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  • June 16th, 2011

Oil Climbs From Four-Month Low on Speculation Slump Exaggerated

Oil rose from the lowest in almost four months in New York amid speculation yesterday’s 4.6 percent slump was exaggerated and on signs Chinese demand will increase.

Futures climbed as much as 0.8 percent after plunging the most since May 11 yesterday. The contract traded below the lower Bollinger Band, a technical indicator which may signal prices have fallen too far. Brent crude may stay “well above” $100 a barrel in the second half of the year on Chinese demand growth, Mirae Asset Securities Ltd. said.

Oil is at “the lowest end of the range,” said Jonathan Barratt, managing director of Commodity Broking Services Pty in Sydney, who predicted the New York contract will average $100 a barrel this year. “We have been down here a couple of times and on each occasion we have bounced off this level.”

Crude for July delivery gained as much as 73 cents to $95.54 a barrel in electronic trading on the New York Mercantile Exchange and was at $95.12 at 3:23 p.m. Singapore time. The contract yesterday fell $4.56 to $94.81, the lowest since Feb. 22. Prices are 22 percent higher the past year.

New York futures have traded in a range of $93.57 to $113.93 since Feb. 22, when Libyan leader Muammar Qaddafi said in a televised address he would fight an uprising until his “last drop of blood.” The unrest has cut the nation’s oil production almost 90 percent since January, according to Bloomberg estimates.

China Demand

Brent oil for August delivery rose $1.14, or 1 percent, to $114.15 a barrel on the London-based ICE Futures Europe exchange. It fell $6.34, or 5.3 percent, yesterday to $113.01.

China’s demand growth may keep Brent crude “well above’” $100 a barrel in the second half of the year, Gordon Kwan, head of regional energy research at Mirae Asset in Hong Kong, said in an e-mailed note today.

China may need an extra 1 million metric tons of diesel a month in the third quarter as factories burn the fuel in electricity generators amid a power shortage, said an official with the nation’s largest oil company, PetroChina Co.

The country may face a diesel shortfall as seven major refineries, with a combined capacity of 35.25 million tons a year, will undergo maintenance, Gong Manying, a market research director at PetroChina, said in Beijing today. China’s summer electricity deficit may exceed its most severe in 2004, according to State Grid Corp. of China.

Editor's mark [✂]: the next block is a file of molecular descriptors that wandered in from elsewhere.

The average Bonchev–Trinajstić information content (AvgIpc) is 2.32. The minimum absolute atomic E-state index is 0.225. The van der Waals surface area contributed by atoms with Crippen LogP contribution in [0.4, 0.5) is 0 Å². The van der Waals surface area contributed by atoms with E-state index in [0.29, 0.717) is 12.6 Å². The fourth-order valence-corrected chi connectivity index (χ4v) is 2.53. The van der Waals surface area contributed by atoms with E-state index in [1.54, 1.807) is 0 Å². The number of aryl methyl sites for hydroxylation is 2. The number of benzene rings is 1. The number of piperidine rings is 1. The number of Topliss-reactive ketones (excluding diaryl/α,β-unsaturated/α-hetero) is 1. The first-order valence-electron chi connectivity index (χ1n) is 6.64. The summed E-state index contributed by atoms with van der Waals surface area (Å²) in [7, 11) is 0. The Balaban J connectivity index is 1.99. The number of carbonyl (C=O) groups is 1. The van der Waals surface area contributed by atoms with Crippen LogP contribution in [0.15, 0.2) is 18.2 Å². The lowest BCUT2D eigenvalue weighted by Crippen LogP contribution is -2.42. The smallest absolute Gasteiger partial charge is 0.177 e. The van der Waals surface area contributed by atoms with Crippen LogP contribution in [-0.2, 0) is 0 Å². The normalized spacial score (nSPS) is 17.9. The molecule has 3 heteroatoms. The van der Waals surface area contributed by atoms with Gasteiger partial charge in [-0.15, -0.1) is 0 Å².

U.S. Economy

Oil tumbled yesterday as manufacturing in the New York region unexpectedly shrank in June and the Energy Department said U.S. fuel demand fell for the first time in five weeks.

The Federal Reserve Bank of New York’s general economic index dropped to minus 7.8, the lowest level since November, from 11.9 in May. Readings greater than zero signal expansion in the so-called Empire State Index, which covers New York, northern New Jersey and southern Connecticut.

Nationwide industrial production rose less than forecast in May, restrained by a slump in utility output and shortages of auto parts from Japan after the March 11 earthquake disrupted production. Output at factories, mines and utilities rose 0.1 percent, Federal Reserve figures showed. Economists projected a 0.2 percent gain, according to the median estimate in a Bloomberg News survey.

U.S. consumption of distillate fuel, a category that includes diesel and heating oil, tumbled 5.2 percent last week to 3.6 million barrels a day, the lowest level since January, according to the Energy Department.

Crude Inventories

Crude stockpiles fell 3.41 million barrels to 365.6 million, the department said. A 1.8 million-barrel decline was projected, according to the median of 13 analyst responses in a Bloomberg News survey. Gasoline inventories climbed 573,000 barrels, the department said. They were projected to increase 1.05 million barrels, the survey shows.

Stockpiles of oil at Cushing, Oklahoma, the delivery point for the New York-traded West Texas Intermediate grade, slipped 1.14 million barrels to 37.76 million in the week ended June 10, the lowest level since February. Cushing is the terminus of the Keystone pipeline, which carries Canadian oil to the central U.S. and was closed from May 29 to June 5.

TransCanada Corp. has curtailed June and July shipments on its Keystone pipeline by 12 percent, Terry Cunha, a company spokesman, said in an e-mail. It will transport between 400,000 and 450,000 barrels a day, he said in an e-mail. The line was shut twice last month after leaks at pump stations in North Dakota and Kansas.


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